It was a historic meeting on March 11, when two popes sat side by side in the Vatican.
Pope Francis of the See of St. Peter addressed Coptic-Orthodox Pope Tawadros II of the See of St. Mark and his delegation, who are in Rome to celebrate 50 years of Coptic and Catholic relationships.
It is the tenth anniversary of their first meeting in 2013.
The Patriarch of the See of St. Mark spent three days in Rome to commemorate the 50th anniversary of the Joint Christological Declaration, a milestone in relations between the Coptic Orthodox and Catholic Churches.
Pope Francis noted that the purpose for the commemoration is “giving thanks and begging”. He highlighted that the meeting of their predecessors Paul VI and Shenouda III, which took place in Rome from 9 to 13 May 1973, “marked a historic milestone in relations between the See of St Peter and the See of St Mark”.
A Bit of History
That was the first meeting between a Pope of the Coptic Orthodox Church and a Bishop of Rome, siad Pope Francis. He also said that “it marked the end of a theological dispute dating back to the Council of Chalcedon, thanks to the signing on 10 May 1973 of a memorable joint Christological declaration, which later served as an inspiration for similar agreements with other Eastern Orthodox Churches.”
That meeting led to the creation of the International Joint Commission between the Catholic Church and the Coptic Orthodox Church. In 1979 both adopted the pioneering Principles to guide the search for unity between the two Churches.
The 1979 Principles, agreed by Pope St. John Paul II and Pope Shenouda III, stated that “the unity we envision does not mean the absorption of one by the other or the domination of one over the other. It is at the service of each one to help him or her better live out the specific gifts he or she has received from the Spirit of God.”
In his speech, Pope Francis noted that “in the ecumenical journey, it is important to always look ahead”. He advised that we always ask ourselves “how far do we still have to go?”
However, he continued, it is also necessary to always remember, especially in times of discouragment, “to rejoice in the path already travelled and to draw on the fervour of the pioneers who have gone before us.”
Pope Francis then went on to highlight how the meeting of their predecessors “has never ceased to bear fruit in the journey of our Churches towards full communion”, adding that “it is also in memory of that meeting in 1973 that Your Holiness met me here for the first time on 10 May 2013, a few months after your enthronement and a few weeks after the beginning of my pontificate. On that occasion, you proposed to celebrate every 10 May the ‘Day of Friendship between Copts and Catholics’, which has been celebrated regularly by our Churches ever since.”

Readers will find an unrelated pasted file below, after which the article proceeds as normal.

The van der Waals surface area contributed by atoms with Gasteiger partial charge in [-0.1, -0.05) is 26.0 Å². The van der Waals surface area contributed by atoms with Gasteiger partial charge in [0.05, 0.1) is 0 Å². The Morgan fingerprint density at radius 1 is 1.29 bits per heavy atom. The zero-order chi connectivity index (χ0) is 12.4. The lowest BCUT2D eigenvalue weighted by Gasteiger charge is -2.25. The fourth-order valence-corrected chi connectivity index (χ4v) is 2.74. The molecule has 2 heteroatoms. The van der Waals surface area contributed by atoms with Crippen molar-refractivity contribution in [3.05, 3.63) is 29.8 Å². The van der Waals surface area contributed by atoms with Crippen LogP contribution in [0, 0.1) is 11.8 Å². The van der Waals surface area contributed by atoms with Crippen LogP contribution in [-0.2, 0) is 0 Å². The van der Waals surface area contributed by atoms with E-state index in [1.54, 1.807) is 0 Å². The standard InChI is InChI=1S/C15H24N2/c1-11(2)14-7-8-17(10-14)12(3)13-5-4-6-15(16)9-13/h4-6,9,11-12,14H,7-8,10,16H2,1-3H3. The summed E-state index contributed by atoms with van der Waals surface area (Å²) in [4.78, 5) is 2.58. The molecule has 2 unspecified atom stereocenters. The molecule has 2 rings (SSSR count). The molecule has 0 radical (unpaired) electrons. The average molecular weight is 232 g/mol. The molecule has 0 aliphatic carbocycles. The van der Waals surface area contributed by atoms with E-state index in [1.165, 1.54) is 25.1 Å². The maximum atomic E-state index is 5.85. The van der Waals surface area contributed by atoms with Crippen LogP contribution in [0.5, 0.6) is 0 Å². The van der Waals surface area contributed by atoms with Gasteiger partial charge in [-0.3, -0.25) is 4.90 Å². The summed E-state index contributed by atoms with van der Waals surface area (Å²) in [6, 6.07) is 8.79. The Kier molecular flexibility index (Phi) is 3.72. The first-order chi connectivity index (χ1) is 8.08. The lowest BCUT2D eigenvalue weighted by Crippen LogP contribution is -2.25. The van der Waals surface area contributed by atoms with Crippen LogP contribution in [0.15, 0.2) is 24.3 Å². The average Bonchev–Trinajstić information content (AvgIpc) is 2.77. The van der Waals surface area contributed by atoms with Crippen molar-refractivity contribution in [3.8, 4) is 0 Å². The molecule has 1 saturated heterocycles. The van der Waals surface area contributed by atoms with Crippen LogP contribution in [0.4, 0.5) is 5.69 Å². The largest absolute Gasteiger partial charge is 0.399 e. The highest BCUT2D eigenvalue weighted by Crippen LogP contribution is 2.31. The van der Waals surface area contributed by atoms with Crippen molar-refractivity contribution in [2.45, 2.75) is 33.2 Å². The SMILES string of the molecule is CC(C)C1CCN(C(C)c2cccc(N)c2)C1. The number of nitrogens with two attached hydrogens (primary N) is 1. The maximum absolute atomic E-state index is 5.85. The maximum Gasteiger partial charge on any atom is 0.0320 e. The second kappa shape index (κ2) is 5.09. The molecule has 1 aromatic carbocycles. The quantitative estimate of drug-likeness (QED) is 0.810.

In fact, the Pope continued, in this journey of friendship “we are also accompanied by the martyrs, who testify that ‘no one has greater love than this: to lay down one’s life for one’s friends’.”
21 Coptic martyrs slain by ISIS are now recognized by the Roman Catholic Church
He concluded by expressing his gratitude for the precious gift of a relic of the Coptic martyrs killed in Libya on 15 February 2015, for which he said he “has no words”. Pope Francis also noted that these martyrs of the Coptic-Orthodox Church would also be added to the Roman martyrology.
“May the prayers of the Coptic martyrs,” the Pope concluded, “united with those of the Theotokos, continue to make our Churches grow in friendship, until the blessed day when we will be able to celebrate together at the same altar and commune with the same Body and Blood of the Saviour”
Pope Francis said 21 Coptic Orthodox martyrs would be inserted into the Roman Martyrology “as a sign of the spiritual communion that unites our two Churches.”
The 21 Coptic Christians—of whom 20 were Egyptian and 1 hailed from Ghana—were beheaded in Libya in 2015 by militants of the so-called Islamic State. A video published by the terrorist organization showed the men praying as they died.
The Coptic Orthodox Church celebrates their feast day on 15 February, the date they were martyred.
During their audience, Pope Tawadros gave Pope Francis a reliquary of the Coptic martyrs, for which Pope Francis expressed his heartfelt gratitude.
“These martyrs were baptized not only with water and the Spirit, but also in blood, in a blood that is the seed of unity for all followers of Christ,” said Pope Francis.
Later on Thursday, Pope Tawadros II held a press conference at the Vatican’s Dicastery for Promoting Christian Unity.
He told reporters that the martyrs’ bodies were exhumed in 2018 and brought to Egypt. The Coptic Church built a shrine in their honor in El-Aour, the hometown village of most of the men.
“We ask for their prayers often,” said Pope Tawadros, “and we believe they continue to offer us a great blessing.”
He urged Catholics to invoke their intercession as well.
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